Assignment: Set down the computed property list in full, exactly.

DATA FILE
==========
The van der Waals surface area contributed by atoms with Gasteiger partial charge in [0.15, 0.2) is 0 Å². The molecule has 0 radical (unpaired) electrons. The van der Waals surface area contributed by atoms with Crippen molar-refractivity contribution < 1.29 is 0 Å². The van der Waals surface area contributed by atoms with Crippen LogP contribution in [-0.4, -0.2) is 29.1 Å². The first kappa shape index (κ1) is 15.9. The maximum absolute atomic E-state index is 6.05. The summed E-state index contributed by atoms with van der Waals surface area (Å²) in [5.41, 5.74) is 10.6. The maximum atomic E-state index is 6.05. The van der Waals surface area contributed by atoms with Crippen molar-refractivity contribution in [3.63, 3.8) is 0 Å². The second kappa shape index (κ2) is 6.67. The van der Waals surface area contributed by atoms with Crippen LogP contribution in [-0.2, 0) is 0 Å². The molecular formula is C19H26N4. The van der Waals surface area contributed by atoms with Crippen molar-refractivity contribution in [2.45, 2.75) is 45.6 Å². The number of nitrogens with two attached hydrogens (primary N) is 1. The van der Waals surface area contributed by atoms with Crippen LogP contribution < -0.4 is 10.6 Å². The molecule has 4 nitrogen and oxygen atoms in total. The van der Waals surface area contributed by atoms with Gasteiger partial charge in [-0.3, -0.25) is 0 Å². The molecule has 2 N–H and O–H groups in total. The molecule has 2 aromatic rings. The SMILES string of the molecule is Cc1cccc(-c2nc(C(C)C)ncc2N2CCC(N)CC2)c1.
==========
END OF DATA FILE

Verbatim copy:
The van der Waals surface area contributed by atoms with Gasteiger partial charge in [0.15, 0.2) is 0 Å². The molecule has 0 radical (unpaired) electrons. The van der Waals surface area contributed by atoms with Crippen molar-refractivity contribution < 1.29 is 0 Å². The van der Waals surface area contributed by atoms with Crippen LogP contribution in [-0.4, -0.2) is 29.1 Å². The first kappa shape index (κ1) is 15.9. The maximum absolute atomic E-state index is 6.05. The summed E-state index contributed by atoms with van der Waals surface area (Å²) in [5.41, 5.74) is 10.6. The maximum atomic E-state index is 6.05. The van der Waals surface area contributed by atoms with Crippen molar-refractivity contribution in [3.63, 3.8) is 0 Å². The second kappa shape index (κ2) is 6.67. The van der Waals surface area contributed by atoms with Crippen LogP contribution in [-0.2, 0) is 0 Å². The molecular formula is C19H26N4. The van der Waals surface area contributed by atoms with Crippen molar-refractivity contribution in [2.45, 2.75) is 45.6 Å². The number of nitrogens with two attached hydrogens (primary N) is 1. The van der Waals surface area contributed by atoms with Crippen LogP contribution < -0.4 is 10.6 Å². The molecule has 4 nitrogen and oxygen atoms in total. The van der Waals surface area contributed by atoms with Gasteiger partial charge in [-0.3, -0.25) is 0 Å². The molecule has 2 N–H and O–H groups in total. The molecule has 2 aromatic rings. The SMILES string of the molecule is Cc1cccc(-c2nc(C(C)C)ncc2N2CCC(N)CC2)c1.